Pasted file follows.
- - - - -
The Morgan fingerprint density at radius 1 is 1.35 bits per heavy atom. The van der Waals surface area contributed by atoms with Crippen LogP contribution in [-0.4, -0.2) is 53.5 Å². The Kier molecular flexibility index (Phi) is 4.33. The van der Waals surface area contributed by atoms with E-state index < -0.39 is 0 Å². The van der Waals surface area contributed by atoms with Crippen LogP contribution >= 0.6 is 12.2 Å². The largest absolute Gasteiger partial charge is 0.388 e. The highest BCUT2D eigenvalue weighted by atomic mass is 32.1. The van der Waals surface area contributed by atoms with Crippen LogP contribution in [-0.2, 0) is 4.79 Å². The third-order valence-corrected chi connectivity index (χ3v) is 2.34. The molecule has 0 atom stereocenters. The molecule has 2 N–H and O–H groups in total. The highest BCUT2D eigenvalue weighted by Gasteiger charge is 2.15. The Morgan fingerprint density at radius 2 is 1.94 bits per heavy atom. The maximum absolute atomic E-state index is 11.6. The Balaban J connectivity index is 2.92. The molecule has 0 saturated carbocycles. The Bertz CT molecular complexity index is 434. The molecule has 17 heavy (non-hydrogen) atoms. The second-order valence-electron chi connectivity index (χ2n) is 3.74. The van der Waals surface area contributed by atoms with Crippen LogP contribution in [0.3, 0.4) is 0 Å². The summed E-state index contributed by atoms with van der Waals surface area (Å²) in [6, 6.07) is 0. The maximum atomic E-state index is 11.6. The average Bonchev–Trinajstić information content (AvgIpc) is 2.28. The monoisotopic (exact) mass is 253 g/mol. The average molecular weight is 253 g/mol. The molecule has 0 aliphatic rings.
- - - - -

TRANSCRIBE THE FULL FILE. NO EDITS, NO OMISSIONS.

The Morgan fingerprint density at radius 1 is 1.35 bits per heavy atom. The van der Waals surface area contributed by atoms with Crippen LogP contribution in [-0.4, -0.2) is 53.5 Å². The Kier molecular flexibility index (Phi) is 4.33. The van der Waals surface area contributed by atoms with E-state index < -0.39 is 0 Å². The van der Waals surface area contributed by atoms with Crippen LogP contribution >= 0.6 is 12.2 Å². The largest absolute Gasteiger partial charge is 0.388 e. The highest BCUT2D eigenvalue weighted by atomic mass is 32.1. The van der Waals surface area contributed by atoms with Crippen LogP contribution in [-0.2, 0) is 4.79 Å². The third-order valence-corrected chi connectivity index (χ3v) is 2.34. The molecule has 0 atom stereocenters. The molecule has 2 N–H and O–H groups in total. The highest BCUT2D eigenvalue weighted by Gasteiger charge is 2.15. The Morgan fingerprint density at radius 2 is 1.94 bits per heavy atom. The maximum absolute atomic E-state index is 11.6. The Balaban J connectivity index is 2.92. The molecule has 0 saturated carbocycles. The Bertz CT molecular complexity index is 434. The molecule has 17 heavy (non-hydrogen) atoms. The second-order valence-electron chi connectivity index (χ2n) is 3.74. The van der Waals surface area contributed by atoms with Crippen LogP contribution in [0.3, 0.4) is 0 Å². The summed E-state index contributed by atoms with van der Waals surface area (Å²) in [6, 6.07) is 0. The maximum atomic E-state index is 11.6. The average Bonchev–Trinajstić information content (AvgIpc) is 2.28. The monoisotopic (exact) mass is 253 g/mol. The average molecular weight is 253 g/mol. The molecule has 0 aliphatic rings.